Economics, Legislation & Lobbying

Social media crypto-bans are sparking international lawsuits


Switzerland, Kazakhstan, and Armenia have joined Russia, China and South Korea to file a lawsuit against Facebook, Google, Twitter and Yandex for banning crypto-ads on their platforms. The attempt to reverse the tech giant’s decision is based on the accusation that their bans constituted a disruption of trade.

The political air around tech companies is tense at the moment, Facebook taking the brunt of criticism following Russian election interference and the Cambridge Analytica revelations. There is clearly a sense that the utopian idea of tech being a medium for information to flow freely while privacy is maintained coming under threat, and more scandals could lead to more regulation.

Off the back of revelations about Russian interference in the US election Facebook was first to ban cryptocurrencies advertisements, with Google and Twitter swiftly following suit. All three of the big Silicon Valley companies cited uncertainty of the future of cryptocurrencies coupled with a prevalence of bad actors as the reasoning for their ban.

There is already evidence that the crypto-ban is overstepping the mark, with some news publications getting caught in the policy on Facebook despite not selling cryptocurrencies. New industries like cryptocurrencies are going to generate a host of new companies, and throttling their development will leave established entities in the only position strong enough to compete in the space.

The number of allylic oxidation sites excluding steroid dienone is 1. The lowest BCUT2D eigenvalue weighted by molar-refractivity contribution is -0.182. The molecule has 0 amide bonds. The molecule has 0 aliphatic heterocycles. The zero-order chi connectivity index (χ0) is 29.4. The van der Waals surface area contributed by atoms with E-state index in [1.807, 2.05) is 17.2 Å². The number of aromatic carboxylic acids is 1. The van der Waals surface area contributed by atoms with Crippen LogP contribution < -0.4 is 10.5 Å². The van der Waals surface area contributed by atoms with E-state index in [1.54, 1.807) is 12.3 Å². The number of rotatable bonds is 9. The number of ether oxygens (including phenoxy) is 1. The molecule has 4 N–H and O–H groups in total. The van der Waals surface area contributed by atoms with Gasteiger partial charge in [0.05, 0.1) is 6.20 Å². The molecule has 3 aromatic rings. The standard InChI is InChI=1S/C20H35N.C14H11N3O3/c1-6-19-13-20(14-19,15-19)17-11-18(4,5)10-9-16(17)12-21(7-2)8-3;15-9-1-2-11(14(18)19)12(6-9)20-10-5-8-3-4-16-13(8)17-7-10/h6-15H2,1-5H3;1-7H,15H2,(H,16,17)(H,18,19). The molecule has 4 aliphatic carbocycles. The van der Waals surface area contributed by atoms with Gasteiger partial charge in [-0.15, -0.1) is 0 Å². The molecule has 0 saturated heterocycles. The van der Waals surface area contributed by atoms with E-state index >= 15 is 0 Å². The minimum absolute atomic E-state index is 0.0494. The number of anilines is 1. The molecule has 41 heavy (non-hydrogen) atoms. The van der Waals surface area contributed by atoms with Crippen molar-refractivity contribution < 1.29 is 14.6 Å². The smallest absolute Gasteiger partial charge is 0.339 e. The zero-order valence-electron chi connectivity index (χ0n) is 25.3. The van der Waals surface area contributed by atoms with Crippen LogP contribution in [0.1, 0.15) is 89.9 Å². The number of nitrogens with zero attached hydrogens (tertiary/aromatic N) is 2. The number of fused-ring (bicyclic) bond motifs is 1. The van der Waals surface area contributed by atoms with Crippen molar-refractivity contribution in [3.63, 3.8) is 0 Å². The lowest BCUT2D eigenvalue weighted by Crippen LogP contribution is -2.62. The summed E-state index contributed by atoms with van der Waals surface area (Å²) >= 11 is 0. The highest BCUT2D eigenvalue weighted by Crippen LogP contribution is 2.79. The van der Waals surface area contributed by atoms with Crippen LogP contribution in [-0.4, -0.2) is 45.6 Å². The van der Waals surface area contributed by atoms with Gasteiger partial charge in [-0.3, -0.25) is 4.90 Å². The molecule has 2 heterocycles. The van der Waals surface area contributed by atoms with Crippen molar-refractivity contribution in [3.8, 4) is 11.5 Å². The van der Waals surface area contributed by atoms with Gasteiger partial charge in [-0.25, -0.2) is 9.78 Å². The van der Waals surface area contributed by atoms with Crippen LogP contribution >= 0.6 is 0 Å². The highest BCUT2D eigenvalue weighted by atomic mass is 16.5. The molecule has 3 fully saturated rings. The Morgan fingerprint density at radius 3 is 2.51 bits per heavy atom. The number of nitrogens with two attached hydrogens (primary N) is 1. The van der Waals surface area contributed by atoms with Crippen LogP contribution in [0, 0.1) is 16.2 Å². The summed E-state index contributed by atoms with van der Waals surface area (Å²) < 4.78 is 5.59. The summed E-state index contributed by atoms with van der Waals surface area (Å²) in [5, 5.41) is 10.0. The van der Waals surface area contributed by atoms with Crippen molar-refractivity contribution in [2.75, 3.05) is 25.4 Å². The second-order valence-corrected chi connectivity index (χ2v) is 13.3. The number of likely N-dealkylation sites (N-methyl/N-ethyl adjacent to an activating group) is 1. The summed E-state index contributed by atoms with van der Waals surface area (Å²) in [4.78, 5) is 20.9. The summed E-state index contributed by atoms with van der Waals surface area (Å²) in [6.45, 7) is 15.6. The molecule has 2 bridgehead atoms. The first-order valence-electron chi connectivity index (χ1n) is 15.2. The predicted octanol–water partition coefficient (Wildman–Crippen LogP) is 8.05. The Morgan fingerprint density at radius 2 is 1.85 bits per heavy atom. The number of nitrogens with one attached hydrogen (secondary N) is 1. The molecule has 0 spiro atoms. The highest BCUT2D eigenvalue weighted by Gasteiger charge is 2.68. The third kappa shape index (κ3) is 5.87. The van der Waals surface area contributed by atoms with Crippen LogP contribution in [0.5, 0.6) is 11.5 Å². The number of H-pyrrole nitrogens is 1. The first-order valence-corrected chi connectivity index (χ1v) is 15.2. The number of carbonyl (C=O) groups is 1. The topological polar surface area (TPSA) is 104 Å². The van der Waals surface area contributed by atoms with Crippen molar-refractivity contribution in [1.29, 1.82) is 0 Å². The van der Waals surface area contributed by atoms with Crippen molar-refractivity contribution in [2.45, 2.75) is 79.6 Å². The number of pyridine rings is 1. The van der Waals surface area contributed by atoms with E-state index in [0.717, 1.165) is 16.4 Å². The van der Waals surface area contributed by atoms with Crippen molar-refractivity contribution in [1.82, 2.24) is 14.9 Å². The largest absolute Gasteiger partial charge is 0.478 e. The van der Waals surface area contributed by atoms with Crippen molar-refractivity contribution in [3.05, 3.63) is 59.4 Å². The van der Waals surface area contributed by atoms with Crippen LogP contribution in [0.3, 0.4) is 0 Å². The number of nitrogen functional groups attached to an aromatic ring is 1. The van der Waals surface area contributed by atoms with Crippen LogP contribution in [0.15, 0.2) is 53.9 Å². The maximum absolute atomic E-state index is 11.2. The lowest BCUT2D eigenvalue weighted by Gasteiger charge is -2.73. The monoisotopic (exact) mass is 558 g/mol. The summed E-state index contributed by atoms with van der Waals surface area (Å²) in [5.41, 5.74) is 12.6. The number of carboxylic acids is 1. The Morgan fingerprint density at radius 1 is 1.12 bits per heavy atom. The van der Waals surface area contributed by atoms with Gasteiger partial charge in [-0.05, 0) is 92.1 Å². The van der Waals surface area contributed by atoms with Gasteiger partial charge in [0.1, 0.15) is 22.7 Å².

A better solution might be to ban ICO adverts, as Snapchat have done. This is still a clumsy approach but most of the worry surrounding the legitimacy of cryptocurrencies is a precipitate of the ICO space, where bad actors can convince people to buy in to something which doesn’t exist.

US Congress continue to wrangle about what regulation can or cannot be passed in the crypto space, with some falling down on the side of cryptocurrencies being new and significant and interesting, while others think it need do no more than fit in to currency securities legislation.

The lawsuit is due to be filed in May, with the six countries pointing to the social media companies position as advertising monopolies as the justification for the suit. Voltaire’s “with great power comes great responsibility” is surely ringing anew on the ears of Silicon Valley, providing a moral imperative to which side they adhere to in each debate; their desire not to be a conduit of harm on one side, and their size and power defaulting their position to that of final arbiter on the other.

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Ben Allen is a traveller, a millennial and a Brit. He worked in the London startup world for a while but really prefers commenting on it than working in it. He has huge faith in the tech industry and enjoys talking and writing about the social issues inherent in its development. Find him on Twitter @benjijamesallen

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